I'm viewing the CS231n lectures and trying to understand some of the regularization concepts. I think I understand the rationale behind "spread out" weights that are preferred by L2 regularization, e.g. regularization penalty is higher for weights [1, 0] than for [0.5, 0.5]. Intuitively, the latter set of weights would use more of your input features. But why does the absolute value of weights matter, as opposed to only their relative values? I've heard that using L1 regularization helps with "feature selection" because in preferring small weights, some eventually shrink very close to zero. But wouldn't the same effect be observed if some weights were just relatively much smaller?
The magnitudes matter.
Recall that the operation a neuron performs is y=A(wx+b), where A is the activation function, w is weight, b is bias and x is, of course, the input. This means the multiplication by the weight kernel occurs before computing the activation.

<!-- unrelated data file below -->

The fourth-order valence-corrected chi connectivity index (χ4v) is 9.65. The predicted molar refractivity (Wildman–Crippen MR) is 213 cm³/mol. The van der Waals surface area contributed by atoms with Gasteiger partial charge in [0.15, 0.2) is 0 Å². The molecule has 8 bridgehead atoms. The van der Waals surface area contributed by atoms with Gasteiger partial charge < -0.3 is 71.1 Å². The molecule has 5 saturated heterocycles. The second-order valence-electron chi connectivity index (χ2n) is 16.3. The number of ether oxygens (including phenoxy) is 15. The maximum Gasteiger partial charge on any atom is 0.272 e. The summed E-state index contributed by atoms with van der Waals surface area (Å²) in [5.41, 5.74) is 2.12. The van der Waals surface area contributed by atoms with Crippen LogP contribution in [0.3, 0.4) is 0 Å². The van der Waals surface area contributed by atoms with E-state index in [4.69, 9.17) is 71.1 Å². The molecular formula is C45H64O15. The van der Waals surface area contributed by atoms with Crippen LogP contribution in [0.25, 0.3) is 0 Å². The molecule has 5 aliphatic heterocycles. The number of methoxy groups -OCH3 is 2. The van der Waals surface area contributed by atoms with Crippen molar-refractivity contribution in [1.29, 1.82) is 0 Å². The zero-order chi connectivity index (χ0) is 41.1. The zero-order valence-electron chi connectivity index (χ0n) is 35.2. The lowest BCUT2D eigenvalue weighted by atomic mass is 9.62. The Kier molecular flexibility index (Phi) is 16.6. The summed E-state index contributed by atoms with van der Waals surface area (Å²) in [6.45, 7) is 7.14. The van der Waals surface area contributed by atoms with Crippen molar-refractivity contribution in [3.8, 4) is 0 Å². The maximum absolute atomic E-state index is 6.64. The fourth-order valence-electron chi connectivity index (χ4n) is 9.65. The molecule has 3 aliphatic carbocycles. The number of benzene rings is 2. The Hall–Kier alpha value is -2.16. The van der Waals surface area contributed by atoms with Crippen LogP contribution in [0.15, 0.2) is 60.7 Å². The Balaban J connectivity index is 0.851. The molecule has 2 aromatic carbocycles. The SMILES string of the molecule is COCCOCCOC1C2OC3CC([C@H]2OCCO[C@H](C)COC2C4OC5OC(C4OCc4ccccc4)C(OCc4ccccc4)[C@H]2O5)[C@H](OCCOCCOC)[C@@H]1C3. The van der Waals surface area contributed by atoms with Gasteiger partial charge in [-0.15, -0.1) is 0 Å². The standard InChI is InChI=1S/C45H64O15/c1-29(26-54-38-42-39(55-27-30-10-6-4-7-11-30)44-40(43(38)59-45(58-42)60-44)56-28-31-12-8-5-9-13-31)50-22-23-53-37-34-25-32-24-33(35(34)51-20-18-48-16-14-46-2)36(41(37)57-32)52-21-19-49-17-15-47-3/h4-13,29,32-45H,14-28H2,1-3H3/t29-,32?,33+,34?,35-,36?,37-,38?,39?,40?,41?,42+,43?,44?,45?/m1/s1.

Now, if you were using only linear activations, then it indeed wouldn't matter - the derivative of a linear function is a scalar constant, so by changing the weights you're just rescaling the outputs.
For NNs though, what you want out of your deep layers is non-linearity. That's where the magnitudes of weights start to matter.
In most activation functions, very small weights get more or less ignored or are treated as 'evidence against activation' so to speak.
On top of that some activations, like sigmoid and tanh, get saturated. A large enough weight will effectively fix the output of the neuron to either the maximum or the minimum value of the activation function, so the higher the relative weights, the less room is left for subtlety in deciding whether to pass on the activation or not based on the inputs.